Where is the dance headed? What is its present quality? How is it perceived internationally? The dancers don’t have answers. Self-reflection can take one only so far as to question. The answers will come forth when there is a coming together to brainstorm, argue and even criticise each other, given the absence of that platform in the mainstream media. But the dancers don’t know extensively about others in their field, except the ‘popular’ ones whom they either keep bumping into at exclusive gatherings or read about in the media. Palazhy, who discusses his dance centre at length, says, “I’m sure there are other institutions, but I’m not sure what shape they are in. I only vaguely know of some of them.” You’d expect a pioneer of sorts in institutionalising the form, to be more aware of interesting developments. One could write it off as an individual’s ignorance, but other artists too give similar “vaguely” and “perhaps” answers .
COULD THE burgeoning number of dance festivals, residence programmes and seminars across the country change that scenario for good? The year 2012 will see the second edition of Gati’s IGNITE, Chennai-based Prakriti Foundation’s The Park’s New Festival Edition VI, the Bhoomika Institute’s Narendra Sharma Festival of Dance in Delhi and hopefully the second edition of National Centre for Performing Arts’ contemporary dance festival in Mumbai. January 2013 will, of course, open with the Attakkalari India Biennial.
Would a contemporary dancer be able to criticise, say, the ethics of car companies while performing on a stage sponsored by Ford?
This constant mingling of dancers could dispel ignorances perpetrated by geographical cocoons, but would a dancer be able to criticise, say, the ethics of car companies while performing on a stage sponsored by Ford? If the dancers, on one hand, point out the government’s moral responsibility in sustaining them, it is only fair to ask them to fulfil theirs. After all, the difference between the popular dance of Bollywood and performances can’t just be smart abstractions of the same ideas.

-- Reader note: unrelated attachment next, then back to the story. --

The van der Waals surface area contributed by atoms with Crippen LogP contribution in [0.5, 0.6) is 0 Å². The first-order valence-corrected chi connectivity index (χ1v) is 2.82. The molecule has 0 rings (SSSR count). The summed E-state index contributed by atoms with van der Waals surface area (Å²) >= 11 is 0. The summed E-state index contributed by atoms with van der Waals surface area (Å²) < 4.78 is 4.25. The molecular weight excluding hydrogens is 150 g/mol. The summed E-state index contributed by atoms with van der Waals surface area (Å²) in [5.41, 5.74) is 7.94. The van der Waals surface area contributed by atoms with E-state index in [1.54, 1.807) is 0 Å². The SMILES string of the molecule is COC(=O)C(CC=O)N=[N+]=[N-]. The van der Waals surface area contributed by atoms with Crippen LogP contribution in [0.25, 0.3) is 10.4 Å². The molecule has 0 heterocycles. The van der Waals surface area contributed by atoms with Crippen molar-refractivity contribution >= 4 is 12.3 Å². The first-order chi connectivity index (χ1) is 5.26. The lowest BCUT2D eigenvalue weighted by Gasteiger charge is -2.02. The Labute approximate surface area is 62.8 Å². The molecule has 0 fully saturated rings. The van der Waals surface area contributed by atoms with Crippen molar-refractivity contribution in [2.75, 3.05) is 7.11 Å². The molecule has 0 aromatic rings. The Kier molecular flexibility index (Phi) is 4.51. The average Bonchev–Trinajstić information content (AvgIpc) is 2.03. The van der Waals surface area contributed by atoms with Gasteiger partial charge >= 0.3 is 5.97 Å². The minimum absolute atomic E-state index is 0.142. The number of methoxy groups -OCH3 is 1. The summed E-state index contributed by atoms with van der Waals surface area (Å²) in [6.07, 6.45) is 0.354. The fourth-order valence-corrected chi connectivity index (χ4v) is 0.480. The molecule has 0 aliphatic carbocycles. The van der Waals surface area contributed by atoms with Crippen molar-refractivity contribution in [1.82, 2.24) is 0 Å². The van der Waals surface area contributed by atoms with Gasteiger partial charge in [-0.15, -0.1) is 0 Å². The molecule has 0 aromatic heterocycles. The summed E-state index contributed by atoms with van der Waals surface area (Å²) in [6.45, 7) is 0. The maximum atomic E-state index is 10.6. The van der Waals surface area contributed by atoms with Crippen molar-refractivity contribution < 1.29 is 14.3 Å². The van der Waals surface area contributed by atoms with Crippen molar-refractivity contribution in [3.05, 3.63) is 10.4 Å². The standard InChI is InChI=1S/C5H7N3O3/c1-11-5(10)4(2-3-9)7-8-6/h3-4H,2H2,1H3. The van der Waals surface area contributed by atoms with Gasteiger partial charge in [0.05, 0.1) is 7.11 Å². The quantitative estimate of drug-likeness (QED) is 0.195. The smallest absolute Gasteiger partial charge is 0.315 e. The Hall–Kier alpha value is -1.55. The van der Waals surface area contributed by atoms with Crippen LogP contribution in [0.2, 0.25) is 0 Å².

As Dr Sunil Kothari, author and dance critic, points out, there are many more individuals whose contribution to the Indian contemporary dance needs a mention here. But the pressing need is to go beyond personalities. Dancers like Padmini Chettur or Daksha Sheth, who trained under some of the pioneers in the contemporary movement (Chandralekha and Lakhia, respectively), have taken off on their own search. Some of the second-generation dancers have been conscious of passing on the tradition of questioning to the third generation. But other young dancers, who work with dance companies, can only embody a repertoire of works of their ‘idol’. Contemporary dance seeks to be a far cry from an impatient teacher flinging a stick for not getting the Aramandi right. But with the pressure of festival deadlines, does the choreographer have the time to indulge in explanations to other dancers? And that too, unlike before, dancers who are now hired and fired. These are not schools but companies; hardly the equation for contemporary dance to transcend beyond individuals like Chandralekha, Astad Deboo and Lakhia, into a meaningful movement in the art history of a nation.
What after these individuals? Though people like Palazhy insist that “the contemporary dance is an approach and not a form”, the lost but obedient look on the faces of hired dancers of various contemporary dance companies implies that the seeking is not for everybody.
Janani Ganesan is a Correspondent with Tehelka.